I wrote the following review of the film “Where Hope Goes” for ScreenFish.net.
Calvin Campbell (Kristoffer Polaha) is a former baseball player who is searching for a new purpose in life. After his formative career ended, a drinking problem began. This added to his struggles as a single father to his teenage daughter, Katie (McKaley Miller). Katie is dating a boy that Calvin knows is no good, but the more Calvin tries to steer Katie in a different direction, the wider the gap between the two becomes. While the character of Calvin is a bit of a cliche, he provides the foundation for what will be a warming tale of hope.
Everything begins to change for Calvin when he meets a young man whom everyone calls Produce.
Pirate’s Code is a sequel to the earlier film Mickey Matson and the Copperhead Treasure. This time Mickey (Derek Brandon) comes face-to-face with the evil Admiral Ironsides (Frank Collison) and his gang of misfit pirates. Their goal? Destroy civilization by removing technology. Their invention, the Tesla Coil, will send out an electromagnetic pulse throughout the world, destroying every electronic device.
Mickey and his best friend Sully (Francesca DeRosa), along with the secret government organization they belong to, set out to stop the pirates from stealing the last needed part for their weapon of mass destruction.
No matter where you stand on the war in Iraq debate, American Sniper is a film worth watching. I was torn when the film was released. Did we need another war film? Did we need a film before we were out of Iraq telling us whether the war was good or bad?
So I waited for the film to come out on DVD and Blu-ray, which happened this week, just in time for Memorial Day weekend.
I was surprised at how good the film was. I know, I know, it was nominated for six Academy Awards, including Best Picture and Best Actor in a Leading Role (Bradley Cooper). (It only won Best Achievement in Sound Editing). American Sniper is not an analytical film about war, instead war is the reality of the narrative. It is the story of a father, a husband, and a service man, Chris Kyle (Cooper).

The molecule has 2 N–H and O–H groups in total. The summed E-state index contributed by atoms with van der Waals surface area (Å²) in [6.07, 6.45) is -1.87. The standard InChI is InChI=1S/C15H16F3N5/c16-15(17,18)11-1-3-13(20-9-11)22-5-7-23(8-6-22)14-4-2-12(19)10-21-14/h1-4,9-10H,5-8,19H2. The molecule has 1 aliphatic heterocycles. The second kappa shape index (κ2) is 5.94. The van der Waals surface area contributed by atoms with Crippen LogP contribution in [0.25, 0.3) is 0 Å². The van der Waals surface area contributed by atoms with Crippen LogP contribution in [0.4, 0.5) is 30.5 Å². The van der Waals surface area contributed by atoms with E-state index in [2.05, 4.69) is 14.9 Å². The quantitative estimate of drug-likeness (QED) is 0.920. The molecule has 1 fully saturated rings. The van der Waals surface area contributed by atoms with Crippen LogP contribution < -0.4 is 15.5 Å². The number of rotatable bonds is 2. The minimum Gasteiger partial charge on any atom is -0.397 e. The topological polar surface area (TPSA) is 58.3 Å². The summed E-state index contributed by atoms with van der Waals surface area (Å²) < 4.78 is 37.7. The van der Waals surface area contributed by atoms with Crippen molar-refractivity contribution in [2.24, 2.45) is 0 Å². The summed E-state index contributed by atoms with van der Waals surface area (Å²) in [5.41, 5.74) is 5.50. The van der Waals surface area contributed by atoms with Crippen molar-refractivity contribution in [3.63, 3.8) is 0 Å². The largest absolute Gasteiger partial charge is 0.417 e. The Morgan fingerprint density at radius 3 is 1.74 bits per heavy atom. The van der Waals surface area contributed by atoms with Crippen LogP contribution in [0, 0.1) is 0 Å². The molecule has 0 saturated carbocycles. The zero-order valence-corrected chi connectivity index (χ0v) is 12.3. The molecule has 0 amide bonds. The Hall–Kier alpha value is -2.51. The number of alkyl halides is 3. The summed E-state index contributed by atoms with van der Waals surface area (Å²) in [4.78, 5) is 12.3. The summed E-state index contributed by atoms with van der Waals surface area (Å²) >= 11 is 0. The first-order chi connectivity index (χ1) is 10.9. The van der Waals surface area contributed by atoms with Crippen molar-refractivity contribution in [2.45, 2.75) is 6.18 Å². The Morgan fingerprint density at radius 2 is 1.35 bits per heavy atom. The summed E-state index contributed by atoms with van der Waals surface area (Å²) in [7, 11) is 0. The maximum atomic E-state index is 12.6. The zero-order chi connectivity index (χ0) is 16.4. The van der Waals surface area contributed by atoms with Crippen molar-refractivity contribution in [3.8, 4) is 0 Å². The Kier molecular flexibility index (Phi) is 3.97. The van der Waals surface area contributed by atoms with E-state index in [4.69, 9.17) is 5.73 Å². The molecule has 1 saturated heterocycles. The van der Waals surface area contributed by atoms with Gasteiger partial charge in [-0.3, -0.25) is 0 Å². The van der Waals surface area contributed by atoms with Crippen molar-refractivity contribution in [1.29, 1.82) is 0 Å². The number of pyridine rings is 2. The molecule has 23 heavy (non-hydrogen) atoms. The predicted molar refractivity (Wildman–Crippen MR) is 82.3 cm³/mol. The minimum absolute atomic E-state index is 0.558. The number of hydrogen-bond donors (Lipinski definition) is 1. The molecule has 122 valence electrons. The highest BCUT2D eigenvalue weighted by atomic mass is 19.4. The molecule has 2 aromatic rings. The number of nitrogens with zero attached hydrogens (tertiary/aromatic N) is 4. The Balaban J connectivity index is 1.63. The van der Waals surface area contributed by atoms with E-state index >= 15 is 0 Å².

This week the second official trailer for Star Wars VII was released. In no time, Facebook, Twitter, and the blogosphere were alive with comments and thoughts about what this means for the movie coming out in December 2015.
In case, some how, you missed it, here it is:
Answers to Nothing join films like Crash and Babel in the multiple-stories-that-interlock genre. In this Crash-like (or lite) film, director and co-writer Matthew Leutwyler interweaves various lives in Los Angeles to tell a story of loneliness and brokenness.
Ryan (Dane Cook) is having an affair with rock singer Tara (Aja Volkman), all while trying to have a child with his wife Kate (Elizabeth Mitchell). By day, Ryan is a psychologist who is treating Allegra (Katie Hawk), the only African-American writer for a television show. Allegra meets Evan (Zach Gilford) while walking her dog, and they begin a relationship. Evan is the sound engineer for Tara’s band. In the meantime, Kate is a lawyer whose client Drew (Miranda Bailey) is fighting with her parents for custody of her ex-marathon-running, now-paralyzed brother Eric.
Kate is also friends with Officer Frankie (Julie Benz). Frankie is investigating a missing girl case. Frankie’s daughter is in Carter’s (Mark Kelly) class. Carter is a school teacher who rushes home to get on his computer and play an online fantasy video game. One of Carter’s neighbors is Jerry (Erik Palladino) who ritually gets ready each day by putting his police uniform on and walks his beat around his apartment.